This has created an opportunity not only for Epic, but also for other companies who view Steam’s weaknesses as issues to be exploited. The game chat platform Discord now operates its own game store as it already has the social infrastructure around how PC gamers connect with their friends and chat via voice and text. Selling games to those same consumers and giving them a destination to launch them and play them with friends could make Discord a more engaging storefront.

Valve clearly feels the heat. He started copying social features from Discord and announced in September that he would start moderating community forums. Last year, he said he would try to fix the bombardment of notices by temporarily freezing notices. But more importantly, ahead of the Epic Store launch, Valve said last week that it would change its revenue allocation terms for game developers. That way, if you sell more than 10 million copies, you’ll keep 5% more revenue (70-75%) and then another 5% if you’ve sold 50 million or more. It was a clear admission from Valve that they know their platform isn’t untouchable, and improving financial incentives to sell a game on Steam may be the only way to keep developers from flocking. somewhere else.

It might not be enough. As game developer Rami Ismail, who co-founded independent studio Vlambeer, pointed out, Valve’s new policies aim to appease big-budget developers. “Have things really gotten so bad for Valve in the increasingly competitive storefront scene that they now have to subsidize the big studios?” He wrote on Twitter last Friday. “Are they so undesirable for the big headlines now that the big headlines tend to be able to launch their own store?” ”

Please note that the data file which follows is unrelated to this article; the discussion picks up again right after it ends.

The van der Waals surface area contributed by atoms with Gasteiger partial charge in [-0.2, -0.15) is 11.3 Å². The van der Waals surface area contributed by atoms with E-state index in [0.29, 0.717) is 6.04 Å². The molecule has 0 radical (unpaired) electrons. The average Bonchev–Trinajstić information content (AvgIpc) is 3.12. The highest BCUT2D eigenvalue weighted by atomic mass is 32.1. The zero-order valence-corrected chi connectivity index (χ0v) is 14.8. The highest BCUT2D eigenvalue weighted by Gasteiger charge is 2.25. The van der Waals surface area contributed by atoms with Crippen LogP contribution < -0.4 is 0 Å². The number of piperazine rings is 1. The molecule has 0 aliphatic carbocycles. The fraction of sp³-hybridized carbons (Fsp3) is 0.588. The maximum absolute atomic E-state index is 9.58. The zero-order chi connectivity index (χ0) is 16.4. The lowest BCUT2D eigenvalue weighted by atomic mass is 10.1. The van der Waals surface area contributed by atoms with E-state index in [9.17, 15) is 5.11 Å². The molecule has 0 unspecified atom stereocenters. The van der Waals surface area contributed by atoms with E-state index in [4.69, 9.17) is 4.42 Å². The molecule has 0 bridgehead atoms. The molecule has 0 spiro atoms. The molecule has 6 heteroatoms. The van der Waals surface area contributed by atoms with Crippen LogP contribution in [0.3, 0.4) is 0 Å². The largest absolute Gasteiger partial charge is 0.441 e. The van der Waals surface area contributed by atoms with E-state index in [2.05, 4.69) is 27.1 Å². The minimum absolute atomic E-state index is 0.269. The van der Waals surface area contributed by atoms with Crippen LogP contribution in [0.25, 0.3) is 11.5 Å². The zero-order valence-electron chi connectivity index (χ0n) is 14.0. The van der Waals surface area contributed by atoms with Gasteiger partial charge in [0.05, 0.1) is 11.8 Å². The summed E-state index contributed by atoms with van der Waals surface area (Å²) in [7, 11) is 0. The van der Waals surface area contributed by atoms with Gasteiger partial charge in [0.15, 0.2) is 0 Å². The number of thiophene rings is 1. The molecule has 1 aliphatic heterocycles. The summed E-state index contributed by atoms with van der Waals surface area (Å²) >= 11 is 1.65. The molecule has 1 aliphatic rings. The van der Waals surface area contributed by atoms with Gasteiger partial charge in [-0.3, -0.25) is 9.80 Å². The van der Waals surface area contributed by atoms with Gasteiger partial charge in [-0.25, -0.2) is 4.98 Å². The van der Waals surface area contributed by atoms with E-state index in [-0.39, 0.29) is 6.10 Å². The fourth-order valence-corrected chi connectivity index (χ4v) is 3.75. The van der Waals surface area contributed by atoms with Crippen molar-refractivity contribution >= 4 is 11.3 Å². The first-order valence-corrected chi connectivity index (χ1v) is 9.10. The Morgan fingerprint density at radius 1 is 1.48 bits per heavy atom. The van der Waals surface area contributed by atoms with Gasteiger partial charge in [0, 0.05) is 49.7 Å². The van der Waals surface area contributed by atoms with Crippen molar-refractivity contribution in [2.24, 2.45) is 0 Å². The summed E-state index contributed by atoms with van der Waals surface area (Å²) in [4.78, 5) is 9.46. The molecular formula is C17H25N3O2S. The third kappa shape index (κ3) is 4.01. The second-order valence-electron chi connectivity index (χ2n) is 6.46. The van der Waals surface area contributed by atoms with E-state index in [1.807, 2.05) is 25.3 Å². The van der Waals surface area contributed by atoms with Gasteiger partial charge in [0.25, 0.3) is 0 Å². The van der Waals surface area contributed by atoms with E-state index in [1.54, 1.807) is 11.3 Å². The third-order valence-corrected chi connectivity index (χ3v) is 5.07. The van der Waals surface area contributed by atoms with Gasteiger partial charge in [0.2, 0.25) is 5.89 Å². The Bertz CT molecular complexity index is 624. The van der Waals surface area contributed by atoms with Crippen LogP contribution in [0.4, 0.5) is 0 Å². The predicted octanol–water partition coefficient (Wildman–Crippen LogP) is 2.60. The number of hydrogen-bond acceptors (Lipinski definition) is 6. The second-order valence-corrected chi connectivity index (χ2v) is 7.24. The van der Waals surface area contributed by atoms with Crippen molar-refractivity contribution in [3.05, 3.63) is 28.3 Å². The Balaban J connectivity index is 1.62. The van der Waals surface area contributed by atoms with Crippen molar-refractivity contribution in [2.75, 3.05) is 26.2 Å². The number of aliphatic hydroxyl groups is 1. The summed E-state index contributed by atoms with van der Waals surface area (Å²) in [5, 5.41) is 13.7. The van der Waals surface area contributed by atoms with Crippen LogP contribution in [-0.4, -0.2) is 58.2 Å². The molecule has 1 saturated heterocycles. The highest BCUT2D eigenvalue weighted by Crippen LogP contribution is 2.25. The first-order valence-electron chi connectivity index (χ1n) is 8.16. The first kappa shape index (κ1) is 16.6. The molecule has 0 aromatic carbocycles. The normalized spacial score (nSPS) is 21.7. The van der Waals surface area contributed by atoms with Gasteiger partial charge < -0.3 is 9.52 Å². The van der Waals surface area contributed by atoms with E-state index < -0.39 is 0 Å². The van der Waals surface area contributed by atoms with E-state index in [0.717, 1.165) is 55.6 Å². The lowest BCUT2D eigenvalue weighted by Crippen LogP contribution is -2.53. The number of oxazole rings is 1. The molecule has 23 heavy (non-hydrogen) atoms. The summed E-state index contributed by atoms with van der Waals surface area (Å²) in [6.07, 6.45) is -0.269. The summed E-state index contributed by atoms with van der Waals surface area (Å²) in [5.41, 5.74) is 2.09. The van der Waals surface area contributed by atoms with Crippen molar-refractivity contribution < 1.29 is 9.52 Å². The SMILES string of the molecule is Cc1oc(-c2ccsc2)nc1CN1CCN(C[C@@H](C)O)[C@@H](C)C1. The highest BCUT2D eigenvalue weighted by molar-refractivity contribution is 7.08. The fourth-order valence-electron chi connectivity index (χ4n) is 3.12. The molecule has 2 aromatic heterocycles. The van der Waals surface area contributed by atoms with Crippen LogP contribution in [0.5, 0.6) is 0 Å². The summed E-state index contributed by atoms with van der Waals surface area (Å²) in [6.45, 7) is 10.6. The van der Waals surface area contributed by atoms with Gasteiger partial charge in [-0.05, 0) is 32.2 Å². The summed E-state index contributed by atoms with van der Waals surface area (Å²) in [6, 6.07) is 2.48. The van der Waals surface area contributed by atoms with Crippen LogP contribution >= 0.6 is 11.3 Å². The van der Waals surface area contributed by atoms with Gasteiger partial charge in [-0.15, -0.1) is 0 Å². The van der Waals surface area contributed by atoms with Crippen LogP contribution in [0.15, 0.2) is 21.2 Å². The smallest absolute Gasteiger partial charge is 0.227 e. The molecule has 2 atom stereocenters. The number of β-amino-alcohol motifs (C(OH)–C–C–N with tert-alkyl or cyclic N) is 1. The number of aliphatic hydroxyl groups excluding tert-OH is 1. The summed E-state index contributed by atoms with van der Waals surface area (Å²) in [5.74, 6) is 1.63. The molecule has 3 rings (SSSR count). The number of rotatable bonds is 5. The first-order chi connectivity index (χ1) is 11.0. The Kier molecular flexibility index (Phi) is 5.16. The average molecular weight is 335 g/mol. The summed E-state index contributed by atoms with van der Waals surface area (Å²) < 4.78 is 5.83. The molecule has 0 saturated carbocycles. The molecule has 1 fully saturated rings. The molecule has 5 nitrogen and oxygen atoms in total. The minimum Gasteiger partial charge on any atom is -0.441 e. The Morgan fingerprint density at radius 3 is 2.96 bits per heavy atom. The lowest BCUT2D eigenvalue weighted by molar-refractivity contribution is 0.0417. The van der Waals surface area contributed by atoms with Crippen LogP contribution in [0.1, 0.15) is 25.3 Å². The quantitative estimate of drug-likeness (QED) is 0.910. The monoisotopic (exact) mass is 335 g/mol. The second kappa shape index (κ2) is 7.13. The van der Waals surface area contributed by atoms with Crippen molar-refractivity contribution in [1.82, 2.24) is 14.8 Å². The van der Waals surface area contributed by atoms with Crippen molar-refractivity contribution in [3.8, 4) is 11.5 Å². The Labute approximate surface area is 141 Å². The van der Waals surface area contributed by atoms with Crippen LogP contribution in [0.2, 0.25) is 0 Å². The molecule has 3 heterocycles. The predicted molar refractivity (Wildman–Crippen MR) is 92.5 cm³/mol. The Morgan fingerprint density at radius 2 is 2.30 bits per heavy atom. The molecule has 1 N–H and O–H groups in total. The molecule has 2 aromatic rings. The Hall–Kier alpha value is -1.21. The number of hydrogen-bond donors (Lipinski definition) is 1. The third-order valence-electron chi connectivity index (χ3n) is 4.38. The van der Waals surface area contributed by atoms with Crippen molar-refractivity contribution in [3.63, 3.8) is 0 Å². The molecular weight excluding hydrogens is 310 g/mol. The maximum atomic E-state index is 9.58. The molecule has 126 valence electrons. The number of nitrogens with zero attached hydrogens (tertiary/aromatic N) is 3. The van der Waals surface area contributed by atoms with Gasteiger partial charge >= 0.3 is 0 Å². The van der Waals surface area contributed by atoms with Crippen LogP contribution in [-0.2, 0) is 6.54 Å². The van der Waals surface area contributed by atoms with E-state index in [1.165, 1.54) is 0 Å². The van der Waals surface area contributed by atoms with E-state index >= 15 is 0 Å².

“Steam’s new 25% and 20% levels are a big improvement for the top percent of games and make Steam a much better deal for top games than Google Play and the iOS App Store,” Sweeney joked in an interview with The edge this week, making it clear that Steam’s new terms don’t favor all creators, just the bigger ones.

How will this ultimately play out for consumers? It’s an open question, but competition usually results in lower prices. If game developers get a bigger reduction in sales from Epic’s store, there’s a chance they’ll cut the game’s original price by $ 5, or even $ 10. A perk like this could take consumers away from Steam or, at the very least, reduce the financial burden on some developers and give them the freedom to make another game or produce an expansion. Either way, Epic’s decision – not only with the revenue split, but also its waiving of Unreal royalties – will earn developers more money. That could be all the incentive they need to side with Epic going forward.